KNOXVILLE, Tenn. Running around with no shoes sounds like something out of the caveman days. That's not the case though for kids in Uganda who run around barefoot. A group of students are making shoes a reality for these kids, and helping fight a health crisis.
Shoes. The J's , the Chucks, sandals, tennis, boots. The shoes make an outfit, but what happens when a the outfit becomes a shoe?
That's what David Scott, a social studies teacher at Roberstville Middle School, is asking students to do with jeans. Yes. A shoe made out of jeans.
"These parts will be the heel, and then there's also plastic part that will go in the heel to keep it from bending down and wearing down," says Tristin Del Toro, a student at Robertsville.
"I think it's cool. It's sad that the children in Uganda don't have shoes," says another student, Taliah Davis.
It's hard to imagine until you see the final product.
"I would wear them. Yeah, they look cool. They look like Tom's kind of," says student Jaiden Weston.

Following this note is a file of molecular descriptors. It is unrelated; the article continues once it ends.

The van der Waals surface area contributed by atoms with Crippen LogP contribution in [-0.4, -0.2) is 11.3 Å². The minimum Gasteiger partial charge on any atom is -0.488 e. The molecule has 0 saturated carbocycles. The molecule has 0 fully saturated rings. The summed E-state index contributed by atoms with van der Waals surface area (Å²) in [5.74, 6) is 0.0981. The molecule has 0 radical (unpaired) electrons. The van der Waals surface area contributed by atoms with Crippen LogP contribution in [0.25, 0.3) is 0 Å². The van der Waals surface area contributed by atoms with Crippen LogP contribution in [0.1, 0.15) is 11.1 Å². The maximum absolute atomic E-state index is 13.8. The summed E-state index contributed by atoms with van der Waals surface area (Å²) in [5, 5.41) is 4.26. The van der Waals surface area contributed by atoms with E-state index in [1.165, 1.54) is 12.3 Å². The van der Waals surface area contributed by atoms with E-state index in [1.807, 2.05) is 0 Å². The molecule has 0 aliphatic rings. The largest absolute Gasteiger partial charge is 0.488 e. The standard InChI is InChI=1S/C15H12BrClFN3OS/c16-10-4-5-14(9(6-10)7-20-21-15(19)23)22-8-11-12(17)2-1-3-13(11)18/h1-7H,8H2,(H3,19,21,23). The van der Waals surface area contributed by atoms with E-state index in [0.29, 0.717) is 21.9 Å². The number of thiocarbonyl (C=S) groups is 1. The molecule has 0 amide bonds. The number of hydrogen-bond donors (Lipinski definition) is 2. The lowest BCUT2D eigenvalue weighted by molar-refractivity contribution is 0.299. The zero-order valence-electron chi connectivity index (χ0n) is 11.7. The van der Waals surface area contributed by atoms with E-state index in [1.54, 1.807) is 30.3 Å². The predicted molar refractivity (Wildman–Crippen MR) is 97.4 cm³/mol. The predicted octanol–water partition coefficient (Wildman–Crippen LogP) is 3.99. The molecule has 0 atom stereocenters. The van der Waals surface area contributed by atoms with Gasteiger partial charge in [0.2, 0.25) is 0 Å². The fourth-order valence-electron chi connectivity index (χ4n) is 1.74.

For now the tracing, the cutting, and furrowed brows have a greater purpose in mind than fashion.
"There's these sand fleas...jiggers...that get in their feet and they burrow down and make nests," says Maleah Monger.
"They can't play anything. It hurts so bad they can hardly walk," adds Del Toro.
Over a 100 kids gave of their time, coming in early, between classes, at lunch, and after school giving kids in Uganda a chance to prevent the spread of jiggers.
"You know there's a lot going on right now with testing, and Spring sports, and all that. It's amazing. I think it gives them something that they can put their stamp on and be really proud of," says one of the two teachers organizing this, David Scott.
This hasn't been the easiest of jobs.
"The jeans are hard to cut and the scissors are really dull. I have to keep sharpening them. That's probably the hardest thing," says Davis.
"It makes me feel good to know that the children and the young people that are working with this care enough about people that they will never meet," says Barbara Neal, the coordinator with Sole Hope. "Robertsville is definitely, definitely focused on Volunteer Spirit."
The cutout jean patterns will now go to Uganda where women there will sew them into shoes. They'll use rubber from old tires for the soles. Besides creating jobs, the safety pins holding the patterns are used to remove jiggers from the children's feet.